It never fails. Whenever online auctioneer eBay (Nasdaq: EBAY ) inches up its fees -- as it did last week -- you hear a grumble from the masses along with loud proclamations declaring that eBay has finally stretched the limits of its pricing elasticity.
Yet organizing a revolt against eBay is a lot like trying to boycott air. It's hard to get folks to rally against something they have grown used to. You may as well stage a coup d'etat against drinking water or ankles.
It's not that I think the world can't live without eBay. It used to, right? It's just that if fees were all that mattered in the auction space you would have thought lower-priced auction platforms such as Yahoo! (Nasdaq: YHOO ) and Amazon (Nasdaq: AMZN ) would actually matter.
But those two popular sites with auctioneering ghost towns are notable in that they have each done a decent job of enabling the small entrepreneur to grow an online presence through Yahoo! Stores and Amazon's zShops respectively for as little as $39.95 a month. That's why it's interesting that eBay's latest fee hike hits the virtual storefronts of eBay Stores merchants the hardest.
While eBay hiking its tenant fees from $9.95 a month to $15.95 a month next month may seem petty relative to its rivals, eBay's transaction charges on completed sales run much steeper (and that gap will grow even wider as the new fee scale has eBay collecting a larger chunk of the final value of completed sales). In other words, this move has the potential of driving away some of its most successful volume dealers, and that's certainly not a good thing. While no one has been able to stand up to eBay on the consumer-to-consumer auction side, it may be biting off more than it can chew by getting greedy on the more competitive retailing side.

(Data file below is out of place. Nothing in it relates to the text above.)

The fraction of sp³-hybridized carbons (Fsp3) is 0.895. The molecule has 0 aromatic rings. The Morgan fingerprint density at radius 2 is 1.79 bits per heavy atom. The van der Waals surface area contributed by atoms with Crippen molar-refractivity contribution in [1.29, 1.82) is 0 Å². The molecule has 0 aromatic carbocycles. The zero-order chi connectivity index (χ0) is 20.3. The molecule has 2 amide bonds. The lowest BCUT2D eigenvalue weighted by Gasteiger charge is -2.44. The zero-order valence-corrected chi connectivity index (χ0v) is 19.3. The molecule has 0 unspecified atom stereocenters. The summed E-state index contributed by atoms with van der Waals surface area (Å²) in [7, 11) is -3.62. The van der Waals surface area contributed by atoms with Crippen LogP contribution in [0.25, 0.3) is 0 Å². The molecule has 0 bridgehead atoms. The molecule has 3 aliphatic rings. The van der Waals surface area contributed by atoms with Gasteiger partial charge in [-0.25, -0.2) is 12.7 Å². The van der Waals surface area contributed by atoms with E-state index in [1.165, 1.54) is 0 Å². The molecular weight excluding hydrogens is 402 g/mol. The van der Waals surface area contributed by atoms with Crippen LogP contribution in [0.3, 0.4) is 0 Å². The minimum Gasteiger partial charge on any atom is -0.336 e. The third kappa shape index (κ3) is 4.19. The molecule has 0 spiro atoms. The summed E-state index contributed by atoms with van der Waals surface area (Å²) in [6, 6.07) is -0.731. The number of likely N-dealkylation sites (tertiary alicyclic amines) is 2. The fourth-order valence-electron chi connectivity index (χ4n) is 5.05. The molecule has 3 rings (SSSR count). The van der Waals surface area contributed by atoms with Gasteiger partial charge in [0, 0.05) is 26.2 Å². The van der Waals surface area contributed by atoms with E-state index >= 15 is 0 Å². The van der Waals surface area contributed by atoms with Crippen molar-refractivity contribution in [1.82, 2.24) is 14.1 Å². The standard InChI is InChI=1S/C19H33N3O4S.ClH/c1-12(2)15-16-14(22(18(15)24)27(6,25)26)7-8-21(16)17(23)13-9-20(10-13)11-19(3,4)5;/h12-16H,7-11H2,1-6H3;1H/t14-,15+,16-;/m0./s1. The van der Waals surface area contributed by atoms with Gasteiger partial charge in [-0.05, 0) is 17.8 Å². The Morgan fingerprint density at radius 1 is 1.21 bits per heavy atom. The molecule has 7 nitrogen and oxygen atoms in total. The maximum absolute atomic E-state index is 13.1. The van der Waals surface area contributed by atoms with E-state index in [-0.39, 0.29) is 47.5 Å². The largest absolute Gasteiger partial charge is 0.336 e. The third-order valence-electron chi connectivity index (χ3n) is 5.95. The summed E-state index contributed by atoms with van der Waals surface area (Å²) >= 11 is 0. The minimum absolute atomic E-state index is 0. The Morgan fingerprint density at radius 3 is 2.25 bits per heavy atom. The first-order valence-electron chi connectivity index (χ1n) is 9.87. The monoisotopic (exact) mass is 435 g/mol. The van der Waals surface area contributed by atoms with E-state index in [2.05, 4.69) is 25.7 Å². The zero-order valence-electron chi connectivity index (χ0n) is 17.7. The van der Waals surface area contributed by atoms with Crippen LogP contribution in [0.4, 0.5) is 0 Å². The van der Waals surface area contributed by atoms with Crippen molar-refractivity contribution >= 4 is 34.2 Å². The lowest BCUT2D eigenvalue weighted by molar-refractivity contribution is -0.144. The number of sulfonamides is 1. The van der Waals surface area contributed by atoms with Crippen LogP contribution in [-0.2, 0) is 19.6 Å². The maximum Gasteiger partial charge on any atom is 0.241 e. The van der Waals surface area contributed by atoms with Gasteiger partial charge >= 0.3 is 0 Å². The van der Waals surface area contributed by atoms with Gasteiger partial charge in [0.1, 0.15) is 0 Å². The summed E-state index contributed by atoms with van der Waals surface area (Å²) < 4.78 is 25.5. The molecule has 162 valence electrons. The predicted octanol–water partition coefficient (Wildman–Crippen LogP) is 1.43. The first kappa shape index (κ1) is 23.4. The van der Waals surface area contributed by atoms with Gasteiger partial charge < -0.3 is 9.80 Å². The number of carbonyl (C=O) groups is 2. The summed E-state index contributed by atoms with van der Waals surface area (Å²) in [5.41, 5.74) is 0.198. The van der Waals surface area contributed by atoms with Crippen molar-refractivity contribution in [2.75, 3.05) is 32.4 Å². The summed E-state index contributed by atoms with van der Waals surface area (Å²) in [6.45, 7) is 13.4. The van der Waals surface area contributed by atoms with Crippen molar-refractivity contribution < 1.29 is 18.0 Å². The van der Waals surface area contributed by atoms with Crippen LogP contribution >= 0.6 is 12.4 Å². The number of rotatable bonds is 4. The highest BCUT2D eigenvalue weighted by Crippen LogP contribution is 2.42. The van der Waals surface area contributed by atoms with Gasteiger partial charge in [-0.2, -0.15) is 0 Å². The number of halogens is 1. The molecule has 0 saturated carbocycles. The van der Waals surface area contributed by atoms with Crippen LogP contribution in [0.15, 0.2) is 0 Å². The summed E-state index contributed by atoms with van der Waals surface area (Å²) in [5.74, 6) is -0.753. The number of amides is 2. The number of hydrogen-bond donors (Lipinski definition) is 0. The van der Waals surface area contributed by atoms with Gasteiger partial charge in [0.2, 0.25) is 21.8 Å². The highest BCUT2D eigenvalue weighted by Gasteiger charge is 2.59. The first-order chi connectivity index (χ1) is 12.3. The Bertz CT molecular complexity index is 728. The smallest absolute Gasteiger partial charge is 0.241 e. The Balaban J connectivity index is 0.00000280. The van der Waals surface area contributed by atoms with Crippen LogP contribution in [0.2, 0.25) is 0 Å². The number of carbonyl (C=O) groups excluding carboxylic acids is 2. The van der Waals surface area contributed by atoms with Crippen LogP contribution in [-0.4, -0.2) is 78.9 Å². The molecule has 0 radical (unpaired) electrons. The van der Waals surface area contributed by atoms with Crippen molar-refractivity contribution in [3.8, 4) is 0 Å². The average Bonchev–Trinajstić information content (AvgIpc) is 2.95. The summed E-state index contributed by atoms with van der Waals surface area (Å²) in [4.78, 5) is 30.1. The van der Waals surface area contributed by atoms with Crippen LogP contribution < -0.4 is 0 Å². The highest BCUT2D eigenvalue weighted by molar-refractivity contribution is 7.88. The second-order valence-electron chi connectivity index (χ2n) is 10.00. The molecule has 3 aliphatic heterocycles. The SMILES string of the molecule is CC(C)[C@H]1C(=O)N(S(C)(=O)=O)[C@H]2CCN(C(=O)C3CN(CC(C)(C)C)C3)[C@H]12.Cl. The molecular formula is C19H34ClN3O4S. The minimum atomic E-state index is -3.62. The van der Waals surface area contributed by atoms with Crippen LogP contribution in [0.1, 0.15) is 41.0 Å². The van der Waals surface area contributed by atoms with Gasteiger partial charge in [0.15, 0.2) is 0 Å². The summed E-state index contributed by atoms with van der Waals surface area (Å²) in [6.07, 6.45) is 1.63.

Hopefully, eBay will be shedding some more light on its price hike decision when it reports earnings tomorrow afternoon, even though we are three months away from truly knowing how eBay users will take to the 2005 hikes. If the transition goes smoothly, analysts will have little doubt but to revise their profit and margin targets higher. Again.
But is eBay susceptibly mortal? While the company's third-quarter results indicated a healthy 38% spike in active users and a 48% uptick in listings over last year's performance, its stateside transaction revenue rose by just 29%. A lot rests on the company's assumption that eBay sellers may shout their throats hoarse at the new fees but will ultimately swallow the eBay pill. That's been the case in the past because the site works and the moves are transparent to the buyers beyond any price hikes that the sellers and auctioneers pass on to the end user. Yet there has never been a company with infinite pricing elasticity -- even the makers of air, drinking water, and ankles.
Will higher fees at eBay turn you away as a seller? What are your alternatives? How wide is eBay's pricing flexibility? All this and more -- in the eBay discussion board. Only on Fool.com.
Longtime Fool contributor Rick Munarriz is a satisfied eBay user -- with 100% favorable feedback through 144 transactions. He does not own shares in any of the companies mentioned in this story and he is a member of theRule Breakersanalytical team, seeking out the next great growth stock early in its stage of defiance.